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A friend of mine butterfly cuts (in half lengthwise without separating) his hebrew national hot dogs before grilling them.

I don't notice a difference in flavor and didn't perceive a decrease in required grill time. Is there anything gained by butter flying a hot dog for grilling?

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I have no idea what "butterfly a hot dog" means, and Google doesn't tell me. Do you mean that the sausage is cut lengthwise in halves? – rumtscho Jun 16 '12 at 15:34
@rumtscho that's exactly what I mean. – ahsteele Jun 16 '12 at 15:51
up vote 12 down vote accepted

Butterflying a hot dog (or any similar sausage) has two effects. First, as the moisture inside the hot dog expands during cooking, causing the casings to frequently burst due to the pressure that builds up. When you butterfly a hot dog the this is prevented. Such blistering does not 'harm' the hot dog but are somewhat 'unsightly', so I would call this an aesthetic effect. The second effect is that it allows the hot dog to cook through more evenly. Particularly for those who prefer their hot dog well done butterflying can get the insides cook through without charring the outside.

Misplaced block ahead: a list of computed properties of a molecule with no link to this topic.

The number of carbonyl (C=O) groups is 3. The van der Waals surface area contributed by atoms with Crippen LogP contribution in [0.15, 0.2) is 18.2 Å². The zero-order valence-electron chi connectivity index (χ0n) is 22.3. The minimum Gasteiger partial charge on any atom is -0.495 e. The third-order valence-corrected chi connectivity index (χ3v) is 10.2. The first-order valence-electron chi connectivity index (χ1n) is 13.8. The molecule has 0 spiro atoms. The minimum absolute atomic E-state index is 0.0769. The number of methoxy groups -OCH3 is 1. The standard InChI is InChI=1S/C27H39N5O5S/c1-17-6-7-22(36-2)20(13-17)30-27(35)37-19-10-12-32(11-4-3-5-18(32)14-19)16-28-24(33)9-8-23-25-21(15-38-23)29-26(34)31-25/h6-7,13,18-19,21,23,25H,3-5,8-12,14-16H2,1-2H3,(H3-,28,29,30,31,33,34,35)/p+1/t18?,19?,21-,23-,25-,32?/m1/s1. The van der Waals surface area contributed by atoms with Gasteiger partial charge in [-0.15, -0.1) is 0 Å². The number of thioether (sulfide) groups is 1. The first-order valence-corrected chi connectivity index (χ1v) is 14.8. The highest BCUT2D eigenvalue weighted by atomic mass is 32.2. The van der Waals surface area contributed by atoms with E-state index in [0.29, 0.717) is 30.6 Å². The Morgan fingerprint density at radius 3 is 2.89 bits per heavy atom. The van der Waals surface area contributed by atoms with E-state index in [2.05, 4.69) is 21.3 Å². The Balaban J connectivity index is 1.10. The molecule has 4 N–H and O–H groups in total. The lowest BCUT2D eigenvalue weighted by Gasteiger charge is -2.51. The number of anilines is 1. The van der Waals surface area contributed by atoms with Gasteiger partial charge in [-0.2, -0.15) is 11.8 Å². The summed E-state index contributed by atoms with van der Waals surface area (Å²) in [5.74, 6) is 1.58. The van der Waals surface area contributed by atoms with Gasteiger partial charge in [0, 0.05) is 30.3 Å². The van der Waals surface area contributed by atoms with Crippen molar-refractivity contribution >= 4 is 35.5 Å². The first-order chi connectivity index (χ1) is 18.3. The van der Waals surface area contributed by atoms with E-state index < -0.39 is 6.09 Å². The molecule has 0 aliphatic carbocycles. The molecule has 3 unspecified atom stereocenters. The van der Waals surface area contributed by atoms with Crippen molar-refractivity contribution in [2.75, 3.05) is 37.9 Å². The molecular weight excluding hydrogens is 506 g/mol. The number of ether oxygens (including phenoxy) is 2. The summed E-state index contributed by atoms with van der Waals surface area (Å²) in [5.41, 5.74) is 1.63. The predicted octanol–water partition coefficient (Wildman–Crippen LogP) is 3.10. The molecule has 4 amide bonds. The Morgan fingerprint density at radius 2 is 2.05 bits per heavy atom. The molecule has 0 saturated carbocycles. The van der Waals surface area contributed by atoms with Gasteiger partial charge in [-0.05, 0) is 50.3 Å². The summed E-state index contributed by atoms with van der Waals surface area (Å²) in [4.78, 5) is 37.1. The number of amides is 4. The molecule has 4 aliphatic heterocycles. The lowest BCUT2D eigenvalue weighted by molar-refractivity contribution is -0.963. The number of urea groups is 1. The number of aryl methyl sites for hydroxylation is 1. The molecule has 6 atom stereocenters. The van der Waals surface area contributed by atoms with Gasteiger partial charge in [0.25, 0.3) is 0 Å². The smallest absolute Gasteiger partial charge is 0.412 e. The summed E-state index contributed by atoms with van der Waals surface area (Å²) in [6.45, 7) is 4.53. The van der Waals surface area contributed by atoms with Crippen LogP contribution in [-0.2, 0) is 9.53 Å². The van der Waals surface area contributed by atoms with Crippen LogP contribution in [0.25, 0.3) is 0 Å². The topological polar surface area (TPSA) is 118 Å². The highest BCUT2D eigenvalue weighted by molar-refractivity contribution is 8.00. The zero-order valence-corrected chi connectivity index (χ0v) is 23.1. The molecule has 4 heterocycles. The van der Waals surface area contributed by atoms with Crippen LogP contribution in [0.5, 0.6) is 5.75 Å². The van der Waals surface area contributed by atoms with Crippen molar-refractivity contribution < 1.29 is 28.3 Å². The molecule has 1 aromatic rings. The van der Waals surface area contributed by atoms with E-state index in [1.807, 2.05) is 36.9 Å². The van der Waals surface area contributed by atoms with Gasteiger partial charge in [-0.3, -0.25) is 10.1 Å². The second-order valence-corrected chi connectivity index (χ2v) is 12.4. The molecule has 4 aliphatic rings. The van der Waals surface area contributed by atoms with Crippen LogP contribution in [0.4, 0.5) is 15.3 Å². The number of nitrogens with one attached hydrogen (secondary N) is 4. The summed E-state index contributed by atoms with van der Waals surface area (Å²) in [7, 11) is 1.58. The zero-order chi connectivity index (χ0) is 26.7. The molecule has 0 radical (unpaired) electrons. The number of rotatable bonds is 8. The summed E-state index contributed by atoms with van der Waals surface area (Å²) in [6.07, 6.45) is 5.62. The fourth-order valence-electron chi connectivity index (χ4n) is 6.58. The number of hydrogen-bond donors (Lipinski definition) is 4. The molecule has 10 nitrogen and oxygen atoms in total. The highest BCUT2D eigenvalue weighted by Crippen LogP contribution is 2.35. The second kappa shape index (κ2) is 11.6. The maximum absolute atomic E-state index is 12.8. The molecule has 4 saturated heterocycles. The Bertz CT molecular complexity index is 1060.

[Edit: found something interesting to add...] If you want to impress your friend with something different, try spiral cutting your hot dog.

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Butterflied sausages can also be served on rolls like a sandwich instead of needing hot-dog buns. – Yamikuronue Jun 16 '12 at 21:27
Blasphemy! Blistering is a positive aesthetic :-) – derobert Jun 16 '12 at 22:36
Beauty is in the eye, and the mouth, of the beholder. ;) – Cos Callis Jun 16 '12 at 22:39
You could also cut skin-deep'vents' along the side, for similar reasons (usually two or three, diagonally). But agreed w/ derobert - a little blister and char builds character. – hunter2 Jun 28 '13 at 6:43

Butterflying also exposes a greater area of the surface to the grill's direct heat, leading to browning and smoky flavor.

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Some people slice hot dogs lengthwise in an effort to make them a little safer for children. Hot dogs are a choking hazard for kids, so the idea is to make the pieces in each bite smaller and easier to chew. I don't know of any research that demonstrates that slicing lengthwise is effective, but since pediatricians recommend cutting hot dogs into small pieces for little kids, it seems a step in the right direction even for not-quite-so-little kids.

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